This is the third post of my series documenting the development of a custom firmware for the FS-i6s transmitter. In my previous post i wrote about how to connect to the target using the DFU bootloader mode. This time we will use a different way to connect to the STM32F0: We will connect a ST-Link debugger to the swd connector.
The STM32 series can be programmed and debugged by using a ST-Link debugger (you can get one e.g. here). You need to connect four wires for this: SWDIO, SWCLK, NRST and GND. See my first post in this series for the FS-i6s pinout. Before we can proceed make sure to have the st-link utils installed (see my installation tutorial).
Remove the batteries and connect the programmer. As i did not have the matching plug for the connector J4 i soldered a cable to the four testpoints. Once you have the wires connected you have to reinsert the batteries and to power up the transmitter by pushing the power buttons for 5s.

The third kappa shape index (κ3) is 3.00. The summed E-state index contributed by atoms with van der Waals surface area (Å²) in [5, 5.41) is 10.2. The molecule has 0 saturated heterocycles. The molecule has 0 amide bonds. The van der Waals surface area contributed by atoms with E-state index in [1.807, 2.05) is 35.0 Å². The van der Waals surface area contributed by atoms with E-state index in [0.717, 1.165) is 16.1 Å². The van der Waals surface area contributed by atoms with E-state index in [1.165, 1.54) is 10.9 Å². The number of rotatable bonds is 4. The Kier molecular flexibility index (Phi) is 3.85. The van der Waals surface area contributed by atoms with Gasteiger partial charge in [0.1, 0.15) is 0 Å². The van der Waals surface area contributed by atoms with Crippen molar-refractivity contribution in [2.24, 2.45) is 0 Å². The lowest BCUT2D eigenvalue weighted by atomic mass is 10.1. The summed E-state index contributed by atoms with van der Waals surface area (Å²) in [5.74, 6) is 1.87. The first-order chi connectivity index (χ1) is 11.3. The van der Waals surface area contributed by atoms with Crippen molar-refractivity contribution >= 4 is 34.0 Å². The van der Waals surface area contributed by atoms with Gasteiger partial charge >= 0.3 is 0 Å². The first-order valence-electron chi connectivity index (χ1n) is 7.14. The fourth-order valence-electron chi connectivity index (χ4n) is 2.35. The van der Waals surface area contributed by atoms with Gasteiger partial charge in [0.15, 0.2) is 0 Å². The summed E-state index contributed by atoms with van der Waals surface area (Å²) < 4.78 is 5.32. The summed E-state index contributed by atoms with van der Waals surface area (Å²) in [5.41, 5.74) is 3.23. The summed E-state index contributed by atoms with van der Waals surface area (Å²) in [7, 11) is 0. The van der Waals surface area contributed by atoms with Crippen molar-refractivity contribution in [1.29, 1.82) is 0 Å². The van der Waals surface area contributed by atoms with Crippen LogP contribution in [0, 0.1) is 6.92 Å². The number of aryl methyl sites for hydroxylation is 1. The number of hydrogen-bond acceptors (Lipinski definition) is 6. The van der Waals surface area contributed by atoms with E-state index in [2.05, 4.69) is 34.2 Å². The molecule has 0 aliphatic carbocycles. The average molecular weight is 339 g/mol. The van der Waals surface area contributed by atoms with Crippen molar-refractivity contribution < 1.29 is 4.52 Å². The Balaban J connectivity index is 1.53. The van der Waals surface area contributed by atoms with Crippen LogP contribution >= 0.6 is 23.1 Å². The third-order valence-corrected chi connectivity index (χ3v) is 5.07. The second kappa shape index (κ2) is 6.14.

In order to test the debugger we will make a backup of the firmware. Execute the following command to dump the flash contents to a file:
st-flash --reset read flysky_fsi6s_dump_stlink.bin 0x8000000 0x20000
Ok, save this file to a save location. The next steps will erase all flash contents! This will erase the default firmware from flash, proceed only if you are sure you want to do that 😉
As we have full flash access now we can try to run our own code on the stm32. You can check out the code from my github repository. Check out the led toggle tag and build the code (this requires the arm gcc toolchain to be installed):
git clone https://github.com/fishpepper/OpenGround.git git checkout part1_led_toggle make
After the code was compiled we can now flash the code to our transmitter. The makefile has a nice macro for that, you can flash the target by executing:
The background LED should now start blinking…